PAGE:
Do you take your kids trick or treating on Halloween? Let us know in the comments!
0 thoughts on “Is Halloween More of a Trick than a Treat?”
I see both sides to this. I remember going trick or treating as a kid, but it was a different world when I was growing up. Plus it was a small town so everybody knew everybody. I do not take my kids trick or treating. We usually go to a church carnival or something. They really just love the dressing up part. It is confusing to try to teach kids to be safe and aware of their surroundings, but yet push them to knock on strangers doors for Halloween. #KCACOLS
I take my son Trick or treating. My mum didn't let me go as a kid and I hated that I was left out. My rules are: I take him (he's only four currently but that will continue) and we only go to houses we know. Luckily we live in a village were we know quite a lot of people! #KCACOLS
One Frazzled Mum
We take the kids in our family trick or treating. There is usually 2/3 adults and at least 3 kids. A lot of the house in my mums road and surrounding roads love to have the kids knock for trick or treat, my mum included but we always let the kids know it is only those houses we knock at and they must respect the houses that don't want to join in. But I totally get where you are coming from in your reasons to not join in. Thanks so much for linking up at #KCACOLS. Hope you come back again next time
No, you're not being a cynic. I hate halloween, partly for the trick or treating. Last year was the first time our now 9yo went trick or treating with a friend and her mum. This year I took her and I was on edge the whole time. I took her because she's getting older and we've recently had the stranger danger chat but I didn't enjoy it really. #kcacols
It's a pretty strange customs when you think about it! I don't remember ever going trick or treating as a child as my mum didn't like it. I've taken my own daughter trick or treating a few times but only in the gated community where we live – normally they organise something for all the kids to go together, only to the houses that want to participate, and there are no tricks, only sweets! In Mexico, Halloween tends to get mixed together with the Day of the Dead, but going trick or treating is definitely a popular activity. #kcacols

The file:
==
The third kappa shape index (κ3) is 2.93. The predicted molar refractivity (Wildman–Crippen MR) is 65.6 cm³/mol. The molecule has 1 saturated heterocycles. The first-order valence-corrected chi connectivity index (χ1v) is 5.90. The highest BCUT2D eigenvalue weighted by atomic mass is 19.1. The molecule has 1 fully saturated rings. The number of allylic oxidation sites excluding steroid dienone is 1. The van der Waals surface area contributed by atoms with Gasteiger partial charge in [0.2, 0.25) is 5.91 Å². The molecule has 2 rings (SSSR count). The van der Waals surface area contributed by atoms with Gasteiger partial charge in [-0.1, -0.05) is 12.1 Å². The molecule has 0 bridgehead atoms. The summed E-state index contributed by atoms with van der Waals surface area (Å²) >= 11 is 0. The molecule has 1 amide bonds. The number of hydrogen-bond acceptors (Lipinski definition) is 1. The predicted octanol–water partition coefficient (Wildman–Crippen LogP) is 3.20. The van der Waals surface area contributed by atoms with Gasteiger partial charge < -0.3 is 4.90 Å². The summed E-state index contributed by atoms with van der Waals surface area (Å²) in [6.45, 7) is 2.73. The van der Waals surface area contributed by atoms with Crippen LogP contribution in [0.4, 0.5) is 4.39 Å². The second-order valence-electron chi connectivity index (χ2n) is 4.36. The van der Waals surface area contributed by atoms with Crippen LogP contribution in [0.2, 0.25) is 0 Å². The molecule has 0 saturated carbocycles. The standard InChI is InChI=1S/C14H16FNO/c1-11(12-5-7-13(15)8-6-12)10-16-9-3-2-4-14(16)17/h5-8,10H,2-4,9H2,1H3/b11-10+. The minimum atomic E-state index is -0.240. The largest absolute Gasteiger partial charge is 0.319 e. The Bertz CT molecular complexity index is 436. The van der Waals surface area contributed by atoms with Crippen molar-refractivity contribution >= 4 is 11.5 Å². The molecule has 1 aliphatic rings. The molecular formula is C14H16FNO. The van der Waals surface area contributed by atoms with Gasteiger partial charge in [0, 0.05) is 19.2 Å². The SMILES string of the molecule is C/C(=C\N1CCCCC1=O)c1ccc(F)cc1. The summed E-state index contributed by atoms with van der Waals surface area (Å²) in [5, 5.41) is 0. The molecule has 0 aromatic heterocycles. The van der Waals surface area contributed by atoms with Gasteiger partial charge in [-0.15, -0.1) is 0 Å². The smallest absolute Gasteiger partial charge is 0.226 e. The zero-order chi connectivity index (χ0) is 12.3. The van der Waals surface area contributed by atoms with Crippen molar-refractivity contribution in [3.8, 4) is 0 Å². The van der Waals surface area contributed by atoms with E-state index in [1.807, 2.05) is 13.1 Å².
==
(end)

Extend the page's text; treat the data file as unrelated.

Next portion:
Jo (A Rose Tinted World)
Nope. I probably won't ever subscribe to the going around strangers houses thing. You just never know. I may stick to people who I do know or have a party out. #KCACOLS
Sensational Learning with Penguin
I grew up in Sweden and noone went trick or treating there back then. Nowadays, more people are celebrating Halloween there, but back in the 80’s it was just seen as a ’foreign’ idea, lol. Now we live in the UK, and our son is 11. If he’d been a typically developing child, and would have had friends going trick or treating, I would have liked to allow him to join in. But as it is, he’s not bothered, he’s non-verbal so would have to use his AAC app to say trick or treat (which I bet would mean a lot of questions from people), and we also live in an area where there doesn’t seem to be many kids about. So, until he shows an interest in going, we won’t. And I think your arguments for why you don’t (yet) are perfectly valid x#KCACOLS